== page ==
>> xmlns:td="urn:schemas-microsoft-com:datatypes" all over the place in
    >> my <div>


    I forgot to add that you may also want to play with the
    exclude-result-prefixes directive, if you're sure the prefix is not
    being used in your output tree (including in text content such as
    XPaths). See discussion at

    http://www.w3.org/TR/xslt#literal-result-element

    --
    () ASCII Ribbon Campaign | Joe Kesselman
    /\ Stamp out HTML e-mail! | System architexture and kinetic poetry
    Joe Kesselman, Jul 24, 2007
    #4
  5. Wizfrog wrote:
    > I'm not sure I am familiar enough with the namespace stuff.
    > what is xmlns:dt about?


    It binds the dt prefix to a particular namespace name.

    > <xsl:stylesheet version="1.0" xmlns:xsl="http://www.w3.org/1999/XSL/
    > Transform" xmlns:dt="urn:schemas-microsoft-com:datatypes">


    Which means this namespace is in scope for your entire stylesheet, so
    any element in the stylesheet inherits this declaration, so when you
    copy them to the result document the declaration comes with them.

    You can try outputting it earlier in your *RESULT* document and hope
    that inheritance keeps it from being repeated all over the place. Or, if
    you aren't using it, you can remove that declaration from the stylesheet
    and/or move it down to the place(s) where it is actually being used.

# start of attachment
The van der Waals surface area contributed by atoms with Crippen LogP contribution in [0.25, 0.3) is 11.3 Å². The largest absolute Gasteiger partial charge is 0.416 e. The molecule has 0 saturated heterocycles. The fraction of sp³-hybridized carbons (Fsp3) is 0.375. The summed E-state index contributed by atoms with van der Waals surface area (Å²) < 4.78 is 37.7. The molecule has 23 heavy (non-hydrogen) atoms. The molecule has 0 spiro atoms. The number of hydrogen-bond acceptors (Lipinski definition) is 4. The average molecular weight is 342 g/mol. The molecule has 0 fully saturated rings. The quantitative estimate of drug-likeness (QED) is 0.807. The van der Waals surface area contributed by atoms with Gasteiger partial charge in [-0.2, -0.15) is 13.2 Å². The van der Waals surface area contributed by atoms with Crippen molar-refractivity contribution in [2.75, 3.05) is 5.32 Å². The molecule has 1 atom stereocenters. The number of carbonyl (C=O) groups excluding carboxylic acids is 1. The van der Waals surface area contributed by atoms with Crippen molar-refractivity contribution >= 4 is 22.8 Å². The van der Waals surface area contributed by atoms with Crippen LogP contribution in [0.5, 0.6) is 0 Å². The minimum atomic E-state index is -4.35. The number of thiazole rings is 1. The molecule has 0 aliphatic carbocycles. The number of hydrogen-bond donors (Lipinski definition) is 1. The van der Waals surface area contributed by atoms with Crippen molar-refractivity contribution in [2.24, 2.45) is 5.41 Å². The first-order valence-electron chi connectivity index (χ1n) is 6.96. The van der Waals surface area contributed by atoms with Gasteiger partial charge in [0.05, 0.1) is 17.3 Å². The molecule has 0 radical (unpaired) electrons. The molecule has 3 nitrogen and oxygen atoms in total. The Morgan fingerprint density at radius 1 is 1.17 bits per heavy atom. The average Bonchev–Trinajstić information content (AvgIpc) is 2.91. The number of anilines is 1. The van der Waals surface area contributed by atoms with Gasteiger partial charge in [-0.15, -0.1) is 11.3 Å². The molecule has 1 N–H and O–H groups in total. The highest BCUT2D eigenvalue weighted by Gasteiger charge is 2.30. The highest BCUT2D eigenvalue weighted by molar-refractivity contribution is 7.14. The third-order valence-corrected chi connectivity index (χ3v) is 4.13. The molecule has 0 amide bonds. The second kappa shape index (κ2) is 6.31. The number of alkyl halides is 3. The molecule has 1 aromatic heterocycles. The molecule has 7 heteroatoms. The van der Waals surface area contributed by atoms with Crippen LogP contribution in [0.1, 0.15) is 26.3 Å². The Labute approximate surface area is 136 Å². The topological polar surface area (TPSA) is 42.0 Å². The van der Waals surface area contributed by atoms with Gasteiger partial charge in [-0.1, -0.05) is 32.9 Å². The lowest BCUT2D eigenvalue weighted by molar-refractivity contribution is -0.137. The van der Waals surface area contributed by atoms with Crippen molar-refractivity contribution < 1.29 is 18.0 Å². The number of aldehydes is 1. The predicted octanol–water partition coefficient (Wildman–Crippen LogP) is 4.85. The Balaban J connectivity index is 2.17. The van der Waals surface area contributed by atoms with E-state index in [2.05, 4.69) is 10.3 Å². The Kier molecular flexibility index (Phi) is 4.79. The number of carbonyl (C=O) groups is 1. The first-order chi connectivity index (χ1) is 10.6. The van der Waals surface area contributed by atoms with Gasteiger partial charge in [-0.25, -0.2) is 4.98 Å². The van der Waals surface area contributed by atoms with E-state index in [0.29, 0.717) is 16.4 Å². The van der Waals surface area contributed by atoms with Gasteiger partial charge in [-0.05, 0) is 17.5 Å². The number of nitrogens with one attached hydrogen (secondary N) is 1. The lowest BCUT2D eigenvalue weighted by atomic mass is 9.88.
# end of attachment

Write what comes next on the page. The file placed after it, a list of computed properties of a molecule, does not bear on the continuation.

> should I try version="2.0" ?


    2.0 doesn't change the behavior I cited. Either don't declare namespaces
    you aren't using, or try to make sure the output document declares them
    high up and hope your serializer's smart enough to take advantage of
    that, or explicitly suppress them (which works only if they aren't being
    referenced, and may cause trouble if there really was something that
    needed them -- basically, understand what you're doing before pulling
    the trigger), or live with the fact that XSLT will declare them when it
    notices that you haven't yet done so and they might be needed.
    (Redundant or distributed declarations are verbose but otherwise harmless.)




    >
    >



    --
    () ASCII Ribbon Campaign | Joe Kesselman
    /\ Stamp out HTML e-mail! | System architexture and kinetic poetry
    Joe Kesselman, Jul 24, 2007
    #5
  6. Wizfrog

    Wizfrog Guest

    got it. thanks

    what is dt for anyway? (I assume datatype) but what does it mean?

    I guess I used the header from somewhere else and didn't realize this
    was there.

    when should i have to use the dt namespace?
    Wizfrog, Jul 24, 2007
    #6
  7. Wizfrog wrote:
    > what is dt for anyway? (I assume datatype) but what does it mean?


    To find out what a namespace is used for, try to find out who defined
    the URI that represents it its name. (The prefix being bound is just a
    convenience, and is not itself meaningful; you can use any prefix as
    long as you're consistant about it.)

    Obviously, this one's defined by Microsoft. Websearch tells us that "The
    urn:schemas-microsoft-com:datatypes namespace defines a field used when
    defining properties for the Exchange store schema." If you aren't
    working with Exchange documents, you presumably don't need to declare it.

    Hence, the simplest way to fix your problem is probably to get rid of
    that namespace declaration.


    --
    () ASCII Ribbon Campaign | Joe Kesselman
    /\ Stamp out HTML e-mail! | System architexture and kinetic poetry
    Joe Kesselman, Jul 24, 2007
    #7